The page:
It’s been a rough morning, but you can still make it to work on time if you peel out of your driveway right now! You toss your bag in the boot, hop in the driver’s seat, turn the key and… noth*ng. Not a sound – with the exception of your hyperventilating. Looks like your car battery is dead.

To borrow some handy advice from The Hitchhikers Guide To The Galaxy, “Don’t panic!” – you can fix this. And it will only take you 8 easy steps and the vehicle/battery of a good Samaritan.

Before we get into it though, here’s a warning to the more environmentally conscious among us: If either vehicle in this scenario has an electronic ignition system or is an alternatively fueled vehicle (e.g. electric, hybrid), using a jumper cable could do some serious damage.

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Step 1: Ensure Both Vehicles Are Properly Parked

Park reasonably close to the other car so that your hoods are near each other (since that’s where the battery typically resides). Both cars must be in park or neutral, the ignition must be shut off, and the parking breaks engaged. If you are struggling to locate your battery, take a peak at the owner’s manual of your car. That should give you a clue as to how to access it.


Step 2: Access Your Car Battery And Take Out Your Jumper Cables

However, before you connect anything to anything, take this great opportunity to check that both your batteries have the same voltage. This information should be printed in an obvious location like on a white or yellow sticker on top of the battery (you can’t miss it). It is very important that the number of volts on both batteries matches up or you run the risk of burning out your car’s system completely.

Once you’ve taken this precaution, you can finally take out your jumper cables. Unwind these chunky black and red cables, separate them, and lay them flat on the ground between the two cars. At no point during this process should the clamps touch each other – any accidental contact can cause your car’s electrical system to short out.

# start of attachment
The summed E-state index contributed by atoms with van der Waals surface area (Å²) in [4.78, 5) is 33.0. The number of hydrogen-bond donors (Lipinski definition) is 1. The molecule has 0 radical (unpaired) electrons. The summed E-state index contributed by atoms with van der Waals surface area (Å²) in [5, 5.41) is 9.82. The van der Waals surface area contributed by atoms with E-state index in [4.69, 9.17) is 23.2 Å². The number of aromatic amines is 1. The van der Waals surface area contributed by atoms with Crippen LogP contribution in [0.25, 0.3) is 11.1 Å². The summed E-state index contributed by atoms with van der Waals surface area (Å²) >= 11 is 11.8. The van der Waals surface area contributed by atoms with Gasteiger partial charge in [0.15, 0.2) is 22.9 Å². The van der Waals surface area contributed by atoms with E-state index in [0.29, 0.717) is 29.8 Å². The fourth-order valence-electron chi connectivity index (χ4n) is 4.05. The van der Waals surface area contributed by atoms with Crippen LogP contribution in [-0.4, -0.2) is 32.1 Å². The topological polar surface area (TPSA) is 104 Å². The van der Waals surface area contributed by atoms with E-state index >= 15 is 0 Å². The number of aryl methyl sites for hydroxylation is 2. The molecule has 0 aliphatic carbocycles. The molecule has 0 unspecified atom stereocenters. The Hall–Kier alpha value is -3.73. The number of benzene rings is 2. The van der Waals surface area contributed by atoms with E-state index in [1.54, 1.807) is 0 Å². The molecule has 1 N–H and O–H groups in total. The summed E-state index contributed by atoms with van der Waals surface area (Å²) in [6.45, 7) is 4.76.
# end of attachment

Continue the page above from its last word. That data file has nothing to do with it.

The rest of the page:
Step 3: Attach One Of The Red Clips To The Positive (+) Terminal Of Your Battery

Always start by connecting the positive cable to the dead battery. Your battery’s positive terminal will always be covered with a red cap. Remove the cap and attach the clamp.


Step 4: Attach The Other Red Clip To The Positive (+) Terminal Of The Donor Battery

Remember to address the red cable and positive terminals before doing anything else.


Step 5: Attach The Black Clip To The Negative (-) Terminal Of The Donor Battery

Now that the red cable and positive terminals are taken care of, you can start on the black cable at the live battery’s negative terminal.

Step 6: Attach The Last Black Clip To An Unpainted Metal Surface On Your Car That Is NOT Near Your Battery

Ideally, this piece of metal should not be connected to your battery or anywhere too low into the engine compartment. The only conditions are that this piece of metal be clean and unpainted. Consider using one of the metal struts that holds the hood open or a clean bolt on the engine block.

Almost There

Step 7: Start Up The Working Vehicle

Have your good Samaritan start up their car and let it run for a few minutes to begin charging up your battery.


Step 8: Try Starting Your Car

If it doesn’t start, make sure the cables are properly connected and have your new friend run their car for an extra five minutes or longer. Then, try to start up your car again. If it still doesn’t start, your battery may be nothing more than a heavy, ugly paperweight now.


See – it’s not so difficult. And it’s only dangerous if you’re being stupid or careless. It’s all part of making the Mother*Financial decision to be a responsible car owner.